Premium Classification III

current image of lobby at lake mcdonald lodge

Lobby lanterns and detail, 2004. Photo courtesy Wing-Chi Poon.

current image of the original front of lake mcdonald lodge

All guests arrived by boat prior to 1920, so the lake elevation seen in the photo above was designed as the "front" of the lodge. What guests now see as the front from the road was originally the back, and in many respects it still has that appearance. Photo courtesy The National Park Service.

vintage view of lake mcdonald

Panoramic photo of Lake McDonald circa 1915. A portion of the resort development is visible at left. Photo courtesy the Library of Congress.

Lake McDonald Lodge • Glacier NP • 1914
Originally the Lewis Glacier Hotel, built on the site of the Glacier Hotel
Classification III
West Glacier, Montana
Theme: Swiss Chalet & rustic cottages; National Park Rustic "Parkitecture".
Structure: Three and a half storeys; foundation and first floor walls are built of stone, with a wood frame superstructure. Multiple gables and balconies, veranda. Jigsaw scrollwork. Some balcony railing timbers have been replaced by milled lumber. Heavy timber framing in the lobby. Lower stone exterior (originally exposed) now finished in white stucco. Upper exterior is wood clapboard painted brown. Dining room wing has concrete foundation. Swiss detailing in hallways and guest rooms.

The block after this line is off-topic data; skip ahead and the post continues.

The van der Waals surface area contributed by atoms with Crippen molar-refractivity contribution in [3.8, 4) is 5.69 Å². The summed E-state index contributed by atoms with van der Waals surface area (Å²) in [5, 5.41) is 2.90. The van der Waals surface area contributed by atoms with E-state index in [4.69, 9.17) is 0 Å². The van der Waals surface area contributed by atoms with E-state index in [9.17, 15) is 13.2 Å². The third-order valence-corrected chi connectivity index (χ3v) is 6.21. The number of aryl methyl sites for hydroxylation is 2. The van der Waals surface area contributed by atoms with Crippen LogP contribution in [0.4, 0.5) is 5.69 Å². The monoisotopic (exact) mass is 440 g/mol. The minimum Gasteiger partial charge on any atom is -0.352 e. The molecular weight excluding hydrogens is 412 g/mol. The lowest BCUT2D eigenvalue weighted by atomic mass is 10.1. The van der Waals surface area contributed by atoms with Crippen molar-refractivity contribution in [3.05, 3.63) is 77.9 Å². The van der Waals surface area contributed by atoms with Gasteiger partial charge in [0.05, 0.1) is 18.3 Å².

Original Architect: Kirtland Cutter, Cutter & Malmgram, Spokane WA
Construction: Contracted by John Lewis, Columbia Falls MT
Known Timeline: (all references are to Lodge except as noted)
Original Glacier Hotel built by James Snyder, 1895
Some cabins and structures constructed between 1895-1905
Property purchased by John & Olive Lewis, 1906
Some cabins and structures constructed, 1907
Barber shop & bath house (now laundry facility) constructed, 1909
Snyder employee dormitory, originally a recreation hall, constructed 1911
Department of Interior provides permit for new hotel, 1911
Construction circa 1912-1913
Lewis Glacier Hotel officially opened June, 1914
Cobb House employee dormitory constructed, 1918 Entry road constructed, 1920
Carpentry shop constructed, 1922
Recreation/Auditorium building constructed, 1927
Garden Court employee dormitory constructed, 1927
Complex sold to Glacier Park Hotel Company (Great Northern Railway) 1930
Name changed to Lake McDonald Hotel, circa 1930
Guest rooms added to second and third floors on west side of lobby, 1934
Transportation desk and newsstand added, 1934
Loop road and flagstone steps added, 1935
Service road constructed, 1936
General store constructed, 1937
Name changed to Lake McDonald Lodge, 1957
Bathrooms renovated, 1958
Kitchen renovated, 1959
Gas station constructed, 1962
Kitchen and dining room destroyed by flood, rebuilt, 1964
Dining room expanded, 1964
Coffee Shop building constructed in Mission 66 style, 1965